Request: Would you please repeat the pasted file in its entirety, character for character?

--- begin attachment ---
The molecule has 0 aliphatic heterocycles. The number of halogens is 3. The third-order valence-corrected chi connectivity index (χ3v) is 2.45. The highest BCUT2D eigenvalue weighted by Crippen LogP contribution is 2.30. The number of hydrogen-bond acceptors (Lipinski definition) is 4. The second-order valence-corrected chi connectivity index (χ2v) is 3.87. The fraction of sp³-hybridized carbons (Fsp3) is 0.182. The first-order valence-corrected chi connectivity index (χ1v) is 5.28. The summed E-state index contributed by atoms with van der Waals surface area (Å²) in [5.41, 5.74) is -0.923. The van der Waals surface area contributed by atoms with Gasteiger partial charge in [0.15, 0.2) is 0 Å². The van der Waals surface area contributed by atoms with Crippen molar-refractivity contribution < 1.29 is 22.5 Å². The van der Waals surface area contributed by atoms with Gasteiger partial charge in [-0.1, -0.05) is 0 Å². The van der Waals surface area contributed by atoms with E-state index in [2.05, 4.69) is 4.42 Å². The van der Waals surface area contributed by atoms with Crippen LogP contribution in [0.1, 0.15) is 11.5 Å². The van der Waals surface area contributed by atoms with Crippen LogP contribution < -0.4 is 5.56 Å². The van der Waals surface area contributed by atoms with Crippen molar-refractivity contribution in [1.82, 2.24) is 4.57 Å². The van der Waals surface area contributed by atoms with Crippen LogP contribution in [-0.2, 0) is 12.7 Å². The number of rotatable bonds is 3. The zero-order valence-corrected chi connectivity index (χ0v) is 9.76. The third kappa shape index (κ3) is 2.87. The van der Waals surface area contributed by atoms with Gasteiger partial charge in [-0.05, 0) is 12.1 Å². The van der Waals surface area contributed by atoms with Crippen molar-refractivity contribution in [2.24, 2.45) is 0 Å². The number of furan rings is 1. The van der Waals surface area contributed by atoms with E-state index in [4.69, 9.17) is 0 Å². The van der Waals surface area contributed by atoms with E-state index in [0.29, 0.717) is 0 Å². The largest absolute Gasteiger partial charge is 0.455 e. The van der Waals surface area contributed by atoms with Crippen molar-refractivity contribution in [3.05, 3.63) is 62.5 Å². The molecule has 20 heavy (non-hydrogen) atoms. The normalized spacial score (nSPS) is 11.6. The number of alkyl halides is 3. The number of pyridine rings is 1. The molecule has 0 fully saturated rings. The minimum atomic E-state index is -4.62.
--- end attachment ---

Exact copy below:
The molecule has 0 aliphatic heterocycles. The number of halogens is 3. The third-order valence-corrected chi connectivity index (χ3v) is 2.45. The highest BCUT2D eigenvalue weighted by Crippen LogP contribution is 2.30. The number of hydrogen-bond acceptors (Lipinski definition) is 4. The second-order valence-corrected chi connectivity index (χ2v) is 3.87. The fraction of sp³-hybridized carbons (Fsp3) is 0.182. The first-order valence-corrected chi connectivity index (χ1v) is 5.28. The summed E-state index contributed by atoms with van der Waals surface area (Å²) in [5.41, 5.74) is -0.923. The van der Waals surface area contributed by atoms with Gasteiger partial charge in [0.15, 0.2) is 0 Å². The van der Waals surface area contributed by atoms with Crippen molar-refractivity contribution < 1.29 is 22.5 Å². The van der Waals surface area contributed by atoms with Gasteiger partial charge in [-0.1, -0.05) is 0 Å². The van der Waals surface area contributed by atoms with E-state index in [2.05, 4.69) is 4.42 Å². The van der Waals surface area contributed by atoms with Crippen LogP contribution in [0.1, 0.15) is 11.5 Å². The van der Waals surface area contributed by atoms with Crippen LogP contribution < -0.4 is 5.56 Å². The van der Waals surface area contributed by atoms with Crippen molar-refractivity contribution in [1.82, 2.24) is 4.57 Å². The van der Waals surface area contributed by atoms with Crippen LogP contribution in [-0.2, 0) is 12.7 Å². The number of rotatable bonds is 3. The zero-order valence-corrected chi connectivity index (χ0v) is 9.76. The third kappa shape index (κ3) is 2.87. The van der Waals surface area contributed by atoms with Gasteiger partial charge in [-0.05, 0) is 12.1 Å². The van der Waals surface area contributed by atoms with Crippen molar-refractivity contribution in [2.24, 2.45) is 0 Å². The number of furan rings is 1. The van der Waals surface area contributed by atoms with E-state index in [4.69, 9.17) is 0 Å². The van der Waals surface area contributed by atoms with E-state index in [0.29, 0.717) is 0 Å². The largest absolute Gasteiger partial charge is 0.455 e. The van der Waals surface area contributed by atoms with Crippen molar-refractivity contribution in [3.05, 3.63) is 62.5 Å². The molecule has 20 heavy (non-hydrogen) atoms. The normalized spacial score (nSPS) is 11.6. The number of alkyl halides is 3. The number of pyridine rings is 1. The molecule has 0 fully saturated rings. The minimum atomic E-state index is -4.62.